- Letter of reprimand
A letter of reprimand is a letter to an employee or
soldierfrom his or her superior that details the wrongful actions of the person and the punishmentthat can be expected. A formal letter of reprimandis one in which a copy of the letter is kept on record.
militarycontexts, a formal letter of reprimand can be careerending, even without prescribed punishments, because it makes it difficult to secure advancements in rank or to enjoy the respect of one's peers.
In legal contexts, a letter of reprimand is sometimes called a "letter of admonition". It is the lowest form of
attorney disciplineunder the Code of Professional Responsibility.
United States armed forces
The Manual for Court Martial, R.C.M. 306(c)(2), states:
Administrative action. A commander may take or initiate administrative action, in addition to or instead of other action taken under this rule [e.g.,
non-judicial punishment(NJP), court-martial] , subject to regulations of the Secretary concerned. Administrative actions include corrective measures such as counseling, admonition, reprimand, exhortation, disapproval, criticism, censure, reproach, rebuke, extra military instruction, or the administrative withholding of privileges, or any combination of the above.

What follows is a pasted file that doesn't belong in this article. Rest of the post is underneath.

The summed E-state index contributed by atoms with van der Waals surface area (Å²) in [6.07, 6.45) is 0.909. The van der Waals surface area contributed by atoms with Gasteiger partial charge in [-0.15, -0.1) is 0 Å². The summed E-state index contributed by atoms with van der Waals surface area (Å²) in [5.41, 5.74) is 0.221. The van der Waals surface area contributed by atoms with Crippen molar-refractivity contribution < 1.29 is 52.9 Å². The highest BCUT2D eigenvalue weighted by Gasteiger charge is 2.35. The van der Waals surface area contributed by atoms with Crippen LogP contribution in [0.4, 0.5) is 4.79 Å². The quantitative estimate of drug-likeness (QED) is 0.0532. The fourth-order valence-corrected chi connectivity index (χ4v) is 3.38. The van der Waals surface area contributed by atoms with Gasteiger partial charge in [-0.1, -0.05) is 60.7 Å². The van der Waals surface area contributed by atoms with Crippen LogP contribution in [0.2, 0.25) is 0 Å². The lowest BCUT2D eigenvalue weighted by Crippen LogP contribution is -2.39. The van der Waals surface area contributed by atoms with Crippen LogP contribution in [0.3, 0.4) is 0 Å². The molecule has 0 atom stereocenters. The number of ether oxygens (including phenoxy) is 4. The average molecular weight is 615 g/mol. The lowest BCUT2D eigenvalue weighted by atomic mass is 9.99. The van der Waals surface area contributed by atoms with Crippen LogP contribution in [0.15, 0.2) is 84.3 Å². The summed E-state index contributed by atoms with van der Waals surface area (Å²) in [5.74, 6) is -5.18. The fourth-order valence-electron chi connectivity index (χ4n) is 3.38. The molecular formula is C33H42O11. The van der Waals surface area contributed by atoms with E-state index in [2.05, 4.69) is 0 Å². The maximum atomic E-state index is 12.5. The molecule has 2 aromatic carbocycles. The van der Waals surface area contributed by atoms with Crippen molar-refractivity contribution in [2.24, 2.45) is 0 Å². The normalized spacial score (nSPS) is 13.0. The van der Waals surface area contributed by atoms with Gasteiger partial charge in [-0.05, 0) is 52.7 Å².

A letter of reprimand may be issued in lieu of punishment under
Article 15of the Uniform Code of Military Justice. A formal letter of reprimand is placed in the service member's permanent personnel record.
A letter of admonishment is less severe than a letter of reprimand, a memorandum of concern is less severe still; and a letter of counsel is the least severe formal written administrative action of this type.
September 25, 2008, the United States Department of Defenseannounced that six Air Force and two Army generals and nine colonels had received letters of reprimand, admonishment, or concern because of the mishandling of fuses for nuclear weapons which were mistakenly shipped to Taiwan. Two Air Force major generals were asked to stay in their current position; the others either retired, planned to retire, or were removed from their position. Air Force Chief of Staff Norton Schwartzmet with each officer personally before issuing the letters. He noted they committed no offense under the UCMJ, but "did not do enough to carry out their leadership responsibilities for nuclear oversight. "For that they must be held accountable." [The Associated Press. "Military cites poor oversight in mistaken shipment of warheads to Taiwan". MSNBC, Thurs., Sept. 25, 2008, http://www.msnbc.msn.com/id/26892774/; accessed 2008-09-26.]
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